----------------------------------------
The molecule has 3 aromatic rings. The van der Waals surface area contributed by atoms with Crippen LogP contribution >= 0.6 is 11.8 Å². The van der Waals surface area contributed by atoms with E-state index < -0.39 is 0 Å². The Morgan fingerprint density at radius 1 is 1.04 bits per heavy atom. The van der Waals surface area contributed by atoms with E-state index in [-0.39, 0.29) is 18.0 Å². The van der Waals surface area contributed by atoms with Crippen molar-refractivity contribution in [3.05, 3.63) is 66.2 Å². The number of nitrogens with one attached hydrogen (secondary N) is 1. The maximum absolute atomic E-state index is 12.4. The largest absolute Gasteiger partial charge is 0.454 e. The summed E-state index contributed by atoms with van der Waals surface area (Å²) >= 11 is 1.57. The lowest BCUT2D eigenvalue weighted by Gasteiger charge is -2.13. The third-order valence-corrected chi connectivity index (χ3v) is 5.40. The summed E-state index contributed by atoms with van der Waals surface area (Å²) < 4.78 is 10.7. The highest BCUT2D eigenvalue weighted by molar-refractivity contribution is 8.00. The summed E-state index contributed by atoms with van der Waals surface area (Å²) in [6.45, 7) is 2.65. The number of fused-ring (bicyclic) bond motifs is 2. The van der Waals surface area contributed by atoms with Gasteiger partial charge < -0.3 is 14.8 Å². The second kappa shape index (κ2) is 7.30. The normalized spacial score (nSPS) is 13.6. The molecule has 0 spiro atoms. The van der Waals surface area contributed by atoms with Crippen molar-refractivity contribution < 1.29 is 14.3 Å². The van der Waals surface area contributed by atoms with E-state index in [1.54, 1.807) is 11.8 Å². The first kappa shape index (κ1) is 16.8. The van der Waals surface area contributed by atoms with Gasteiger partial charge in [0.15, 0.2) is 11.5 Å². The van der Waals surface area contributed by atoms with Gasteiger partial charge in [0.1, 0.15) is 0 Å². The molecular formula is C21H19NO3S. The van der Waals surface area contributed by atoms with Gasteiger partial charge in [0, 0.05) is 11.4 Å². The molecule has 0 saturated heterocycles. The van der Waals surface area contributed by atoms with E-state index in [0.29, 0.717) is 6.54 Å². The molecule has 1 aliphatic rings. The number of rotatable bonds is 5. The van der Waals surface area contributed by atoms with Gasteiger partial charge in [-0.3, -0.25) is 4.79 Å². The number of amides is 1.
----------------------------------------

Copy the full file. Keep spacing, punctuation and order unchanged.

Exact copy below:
The molecule has 3 aromatic rings. The van der Waals surface area contributed by atoms with Crippen LogP contribution >= 0.6 is 11.8 Å². The van der Waals surface area contributed by atoms with E-state index < -0.39 is 0 Å². The Morgan fingerprint density at radius 1 is 1.04 bits per heavy atom. The van der Waals surface area contributed by atoms with E-state index in [-0.39, 0.29) is 18.0 Å². The van der Waals surface area contributed by atoms with Crippen molar-refractivity contribution in [3.05, 3.63) is 66.2 Å². The number of nitrogens with one attached hydrogen (secondary N) is 1. The maximum absolute atomic E-state index is 12.4. The largest absolute Gasteiger partial charge is 0.454 e. The summed E-state index contributed by atoms with van der Waals surface area (Å²) >= 11 is 1.57. The lowest BCUT2D eigenvalue weighted by Gasteiger charge is -2.13. The third-order valence-corrected chi connectivity index (χ3v) is 5.40. The summed E-state index contributed by atoms with van der Waals surface area (Å²) < 4.78 is 10.7. The highest BCUT2D eigenvalue weighted by molar-refractivity contribution is 8.00. The summed E-state index contributed by atoms with van der Waals surface area (Å²) in [6.45, 7) is 2.65. The number of fused-ring (bicyclic) bond motifs is 2. The van der Waals surface area contributed by atoms with Gasteiger partial charge < -0.3 is 14.8 Å². The second kappa shape index (κ2) is 7.30. The normalized spacial score (nSPS) is 13.6. The molecule has 0 spiro atoms. The van der Waals surface area contributed by atoms with Crippen molar-refractivity contribution < 1.29 is 14.3 Å². The van der Waals surface area contributed by atoms with E-state index in [1.54, 1.807) is 11.8 Å². The first kappa shape index (κ1) is 16.8. The van der Waals surface area contributed by atoms with Gasteiger partial charge in [0.15, 0.2) is 11.5 Å². The van der Waals surface area contributed by atoms with Gasteiger partial charge in [0.1, 0.15) is 0 Å². The molecular formula is C21H19NO3S. The van der Waals surface area contributed by atoms with Gasteiger partial charge in [0, 0.05) is 11.4 Å². The molecule has 0 saturated heterocycles. The van der Waals surface area contributed by atoms with E-state index in [0.29, 0.717) is 6.54 Å². The molecule has 1 aliphatic rings. The number of rotatable bonds is 5. The van der Waals surface area contributed by atoms with Gasteiger partial charge in [-0.3, -0.25) is 4.79 Å². The number of amides is 1.